Maggie Zhou on what “greenwashing” is and how to draw attention to a brand
PEDESTRIAN.TV has partnered with Converse to empower you to make smarter (and more sustainable) fashion choices.
What comes to your mind when you hear the word “fashion”? Meryl Streep wire mesh Anne Hathaway about the cerulean color? Same. the Tyra banks the era of ANTM? Ditto too. 90s Kate moss? Obviously.
But have you heard of slow fashion? Slow fashion, as opposed to traditional fast fashion (think cheap, poorly made, probably falling apart in the wash), is a conscious movement that promotes conscious consumerism, ethical practices and climate justice in the world. fashion industry without giving up on thugs, do you know?
We hit a slow fashion advocate Maggie Zhou to discuss sustainability, greenwashing and partnership with Converse to open a virtual store on an Ocean Garbage Patch.
PEDESTRIAN.TV: Okay, tell us about slow fashion. What is it and why is it important?
Maggie Zhou: I see slow fashion as a direct opposition to fast fashion. Slow fashion is different for everyone – for me it’s both ethical and sustainable fashion. It is fashion that takes care of its garment workers by paying them a living wage and making sure they work in safe working conditions. Slow fashion is also for me a change of mentality. It’s about slowing down our fashion consumption, whether it’s fast fashion or whatever. Looks like you are wondering if you really need this bag or if you would like in fact wear this top 30 times.
I try to support brands that try to minimize their impact on the environment as much as possible. I am looking for alternatives to mass production, for example bespoke systems or small batch versions. Also, I prefer natural fibers to synthetic materials.
This is important because we all wear clothes (nudists, you have a free pass here). Every day people make conscious decisions about fashion whether they realize it or not. Fashion has always been political. By dressing your body in the clothes you choose, you are choosing to visually express yourself in a certain way and simultaneously your values are on display.
PTV: And what made you so passionate about fashion?
MZ: For a long time, I really didn’t care about the impacts of fast fashion. It sounds terrible but it is the truth. In my later teenage years, I got caught up in the fast changing trends and ended up regularly collaborating with many fast fashion brands on Instagram. After a while, the magic of receiving plastic coated polyester parts wore off.
I started to feel pretty disgusting promoting these brands and my gut told me it didn’t look right to me. For someone who prides themselves on having fashion as an extension of my personality, wearing clothes that didn’t match my morals seemed wrong to me. I decided to honor this feeling and change my actions. I now carry myself with confidence and pride knowing that I present myself holistically and authentically.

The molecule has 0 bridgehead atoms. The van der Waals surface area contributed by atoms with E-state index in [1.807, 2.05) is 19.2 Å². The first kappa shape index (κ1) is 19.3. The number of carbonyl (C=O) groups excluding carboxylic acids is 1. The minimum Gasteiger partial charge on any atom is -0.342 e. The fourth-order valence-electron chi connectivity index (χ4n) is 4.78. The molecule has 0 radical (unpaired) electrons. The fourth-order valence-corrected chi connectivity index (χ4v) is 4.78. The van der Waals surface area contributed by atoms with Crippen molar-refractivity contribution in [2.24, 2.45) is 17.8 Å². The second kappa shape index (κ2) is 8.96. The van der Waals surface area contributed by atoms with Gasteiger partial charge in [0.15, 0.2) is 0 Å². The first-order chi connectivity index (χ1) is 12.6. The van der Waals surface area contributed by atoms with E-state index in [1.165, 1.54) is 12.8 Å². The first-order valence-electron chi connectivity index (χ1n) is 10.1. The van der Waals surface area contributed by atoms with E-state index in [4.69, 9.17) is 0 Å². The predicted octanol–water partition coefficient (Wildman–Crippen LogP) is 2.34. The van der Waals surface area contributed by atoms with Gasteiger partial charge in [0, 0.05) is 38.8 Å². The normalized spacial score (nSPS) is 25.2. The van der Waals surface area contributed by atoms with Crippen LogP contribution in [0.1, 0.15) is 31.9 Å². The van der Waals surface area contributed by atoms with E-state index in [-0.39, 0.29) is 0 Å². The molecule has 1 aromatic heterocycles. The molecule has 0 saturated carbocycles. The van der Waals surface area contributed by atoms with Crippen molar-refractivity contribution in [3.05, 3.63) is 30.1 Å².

PTV: What are the main issues you see in the fashion industry right now?
MZ: A lot of us call ourselves feminists, but we don’t take care of the garment workers who make our clothes (80% including women). It pains me that our intersectional feminism does not extend to those beyond our borders. But honestly, my main issues are not with individual consumers. Hope to see more government regulations and policies regarding sustainability and the treatment of workers.
PTV: Do you have any practical advice for those of us who are trying to slow down our own wardrobes?
MZ: Like Orsola de Castro, the founder of Fashion Revolution, says, “the the most durable garment is the one already there your wardrobe ”. There are a lot of barriers to entry with sustainable fashion such as financial costs and lack of size inclusiveness. What we can all do is make the most of the clothes we already own. Break the stigma of re-wearing clothes, experimenting with different types of style and don’t fall victim to the vicious cycle of Instagram trends that will convince you that your new dress is unusable after a couple.
I also recommend putting at least 24 hours between yourself and a purchase to see if you really want it or if that short-lived serotonin boost can be obtained outside of an online shopping cart.
PTV: What are your favorite techniques or innovations in sustainable fashion?
MZ: It’s so cool to see so many innovative people and brands with sustainable techniques! I’m someone who doesn’t know how to sew or make clothes, so I’m constantly in awe of people’s creativity. I have already dyed a pair of Converse with Vegemite though!
Other techniques that have been tried and tested on Converse kicks are the dye based on berries that change color, paint made from glow-in-the-dark microbes and ink from air pollution.
PTV: Greenwashing is one thing right now. Do you have any advice for people navigating the online fashion world?
MZ: Greenwashing is when a brand uses marketing techniques to make them appear greener than they actually are, so if their “green” initiative (for example, recycling in their head office or having a small recycled plastic clothing line) doesn’t outweigh its overall environmental impact – it’s just a shitty band-aid cover-up.
It’s a tricky world and it’s easy to get carried away by the green turn of it all. Making your way through greenwashing takes time and patience. Be aware that you can contact brands directly through social media and email to try to get information from them. Look for specific, measurable goals, not just loose language promising they are environmentally friendly.
What if you don’t have the time? Follow slow fashion designers and local small businesses. Learn from experts like Good on You, Ethical Made Easy, and Well Made Clothes.
Want to know more about Converse x Maggie Zhou’s Ocean Garbage Patch virtual store? Or do you want to get a new pair of durable shoes? Discover Renew Labs.
Image: Instagram / @yemagz